One consideration when examining these energetic contributions of alternative summer diets is the potential for behavioral plasticity of polar bears. Data on activity patterns of Canadian polar bears during the ice-free period are sparse, dated, and restricted to only 1 regional location (i.e., Hudson Bay area—Dyck 2001; Knudsen 1978; Lunn and Stirling 1985). Without current behavioral data it is difficult to assess whether feeding behavior of polar bears during the summer has changed between the early 1970s (Knudsen 1978) and now, given that climatic effects were suggested to have affected these polar bears since the early 1990s (Stirling and Derocher 1993; Stirling et al. 1999; but see Dyck et al. 2007, 2008). Polar bears spend only about 3% of their time feeding, as was suggested by Knudsen (1978). However, a more recent study estimated that some bears feed up to 24% of their time during fall (Dyck 2001). Without the examination of daily activity or feeding patterns, or both, of polar bears from areas other than Hudson Bay, a clearer picture of possible adaptation to climatic change cannot be presented.

It should be recognized that the methods presented in this paper only elaborate on theoretical, mathematical concepts, and that the outcome (i.e., bears consuming alternative food sources) is contingent on the behavior of polar bears. The food sources containing the energy are readily available. However, in order to examine the true DE value of the diets used in this study, feeding trials with captive polar bears should be conducted. Moreover, behavioral and physiological studies that record whether summer feeding occurs, either via direct, observations or by other means, are encouraged. A reexamination of terrestrial feeding of western Hudson Bay polar bears is recommended because previous studies used samples collected between 1986 and 1991, which was before any changes in polar bear ecology at western Hudson Bay were detected. Repeating the studies with post-1990 samples would aid in the current understanding of the importance of terrestrial food sources of polar bears, and the bears’ possible adaptation to a changing environment.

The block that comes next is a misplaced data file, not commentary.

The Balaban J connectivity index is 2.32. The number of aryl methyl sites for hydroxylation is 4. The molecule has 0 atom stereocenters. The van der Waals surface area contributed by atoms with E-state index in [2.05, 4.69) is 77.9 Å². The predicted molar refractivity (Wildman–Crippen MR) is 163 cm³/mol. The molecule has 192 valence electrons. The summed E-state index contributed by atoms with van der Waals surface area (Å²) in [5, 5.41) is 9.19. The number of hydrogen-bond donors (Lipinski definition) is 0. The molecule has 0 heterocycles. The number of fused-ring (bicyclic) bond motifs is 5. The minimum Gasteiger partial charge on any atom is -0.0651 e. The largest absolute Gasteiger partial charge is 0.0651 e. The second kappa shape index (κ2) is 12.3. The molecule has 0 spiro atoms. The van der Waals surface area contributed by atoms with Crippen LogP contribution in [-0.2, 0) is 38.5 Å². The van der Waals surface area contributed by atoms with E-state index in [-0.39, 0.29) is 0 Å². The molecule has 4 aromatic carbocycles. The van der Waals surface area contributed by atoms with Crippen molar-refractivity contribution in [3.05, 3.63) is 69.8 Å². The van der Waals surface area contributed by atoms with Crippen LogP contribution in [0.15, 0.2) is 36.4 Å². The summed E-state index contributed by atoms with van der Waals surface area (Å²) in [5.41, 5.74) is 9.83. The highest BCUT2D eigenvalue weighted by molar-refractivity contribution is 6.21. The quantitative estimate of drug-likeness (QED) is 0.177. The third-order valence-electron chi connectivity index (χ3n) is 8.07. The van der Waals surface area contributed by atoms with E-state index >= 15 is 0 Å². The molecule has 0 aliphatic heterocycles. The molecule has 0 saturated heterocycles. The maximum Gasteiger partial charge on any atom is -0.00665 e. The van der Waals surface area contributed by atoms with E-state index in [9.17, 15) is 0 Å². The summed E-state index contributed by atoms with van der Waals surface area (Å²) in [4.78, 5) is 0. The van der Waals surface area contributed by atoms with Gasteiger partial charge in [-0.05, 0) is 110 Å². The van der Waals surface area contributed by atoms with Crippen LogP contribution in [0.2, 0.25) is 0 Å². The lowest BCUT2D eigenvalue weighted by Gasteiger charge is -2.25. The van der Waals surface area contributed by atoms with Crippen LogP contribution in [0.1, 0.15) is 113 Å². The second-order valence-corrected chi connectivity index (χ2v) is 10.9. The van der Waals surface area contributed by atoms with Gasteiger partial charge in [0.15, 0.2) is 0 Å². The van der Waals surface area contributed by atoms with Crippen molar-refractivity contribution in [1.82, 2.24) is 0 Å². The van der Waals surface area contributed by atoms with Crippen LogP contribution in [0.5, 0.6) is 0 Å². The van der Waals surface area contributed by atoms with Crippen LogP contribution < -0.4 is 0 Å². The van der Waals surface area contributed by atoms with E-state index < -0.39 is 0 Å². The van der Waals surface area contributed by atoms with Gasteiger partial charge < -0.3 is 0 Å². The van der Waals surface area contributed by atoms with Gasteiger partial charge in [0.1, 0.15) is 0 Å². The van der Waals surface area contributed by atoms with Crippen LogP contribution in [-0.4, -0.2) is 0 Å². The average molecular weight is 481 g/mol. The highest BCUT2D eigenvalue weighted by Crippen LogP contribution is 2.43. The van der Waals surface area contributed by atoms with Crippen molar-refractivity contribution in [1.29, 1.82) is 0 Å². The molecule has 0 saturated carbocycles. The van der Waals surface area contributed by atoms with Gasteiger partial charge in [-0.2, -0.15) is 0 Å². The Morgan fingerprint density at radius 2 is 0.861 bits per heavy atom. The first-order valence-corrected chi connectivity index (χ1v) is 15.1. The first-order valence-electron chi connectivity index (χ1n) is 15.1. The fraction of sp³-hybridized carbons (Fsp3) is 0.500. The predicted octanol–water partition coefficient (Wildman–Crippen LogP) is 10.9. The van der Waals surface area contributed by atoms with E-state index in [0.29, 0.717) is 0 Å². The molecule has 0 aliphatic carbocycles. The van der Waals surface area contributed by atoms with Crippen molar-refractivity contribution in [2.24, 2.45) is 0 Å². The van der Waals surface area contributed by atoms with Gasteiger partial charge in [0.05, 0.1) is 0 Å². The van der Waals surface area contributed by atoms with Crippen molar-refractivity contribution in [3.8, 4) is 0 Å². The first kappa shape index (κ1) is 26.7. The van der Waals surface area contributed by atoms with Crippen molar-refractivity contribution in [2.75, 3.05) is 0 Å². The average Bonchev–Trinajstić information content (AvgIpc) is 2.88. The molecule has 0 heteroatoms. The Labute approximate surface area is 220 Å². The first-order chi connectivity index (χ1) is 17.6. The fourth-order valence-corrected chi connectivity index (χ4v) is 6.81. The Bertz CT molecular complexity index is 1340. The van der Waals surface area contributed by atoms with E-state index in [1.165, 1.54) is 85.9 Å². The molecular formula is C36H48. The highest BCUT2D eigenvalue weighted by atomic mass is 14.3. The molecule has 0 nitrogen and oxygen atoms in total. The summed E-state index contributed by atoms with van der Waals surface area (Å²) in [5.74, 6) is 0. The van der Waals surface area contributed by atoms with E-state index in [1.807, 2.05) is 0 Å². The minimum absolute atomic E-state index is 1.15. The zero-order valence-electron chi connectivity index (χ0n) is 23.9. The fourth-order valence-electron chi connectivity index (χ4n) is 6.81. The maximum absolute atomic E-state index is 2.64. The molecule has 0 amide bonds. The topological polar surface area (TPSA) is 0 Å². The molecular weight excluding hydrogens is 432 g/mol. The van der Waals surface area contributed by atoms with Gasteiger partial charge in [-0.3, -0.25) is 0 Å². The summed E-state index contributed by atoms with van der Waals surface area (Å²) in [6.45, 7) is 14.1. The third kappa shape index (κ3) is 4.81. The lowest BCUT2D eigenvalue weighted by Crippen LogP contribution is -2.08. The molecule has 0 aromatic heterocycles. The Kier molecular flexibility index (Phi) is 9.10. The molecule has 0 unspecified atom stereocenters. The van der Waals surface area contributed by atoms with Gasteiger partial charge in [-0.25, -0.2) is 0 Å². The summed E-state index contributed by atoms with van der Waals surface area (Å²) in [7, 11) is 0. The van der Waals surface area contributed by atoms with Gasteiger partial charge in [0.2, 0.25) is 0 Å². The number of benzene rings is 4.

Acknowledgments

We thank E. Lévesque and J. Gérin-Lajoie (Université du Québec à Trois-Rivières), L. Hermanutz (Memorial University of Newfoundland), and S. Atkinson for sharing their unpublished data with us. We also are thankful for the stimulating thought exchanges we had with R. Tallman (DFO Canada) and various Parks Canada staff (Torngat Mountains National Park Reserve, Western Newfoundland and Labrador Field Unit) regarding charr, berry data, and biomass. K. Nagy, R. Rasmussen, and G. Hilderbrand provided helpful suggestions on an earlier version of the manuscript. C. Nixon assisted with literature research. EK was supported, in part, by the Canada Research Chairs Program.

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Author notes

Associate Editor was Fritz Geiser.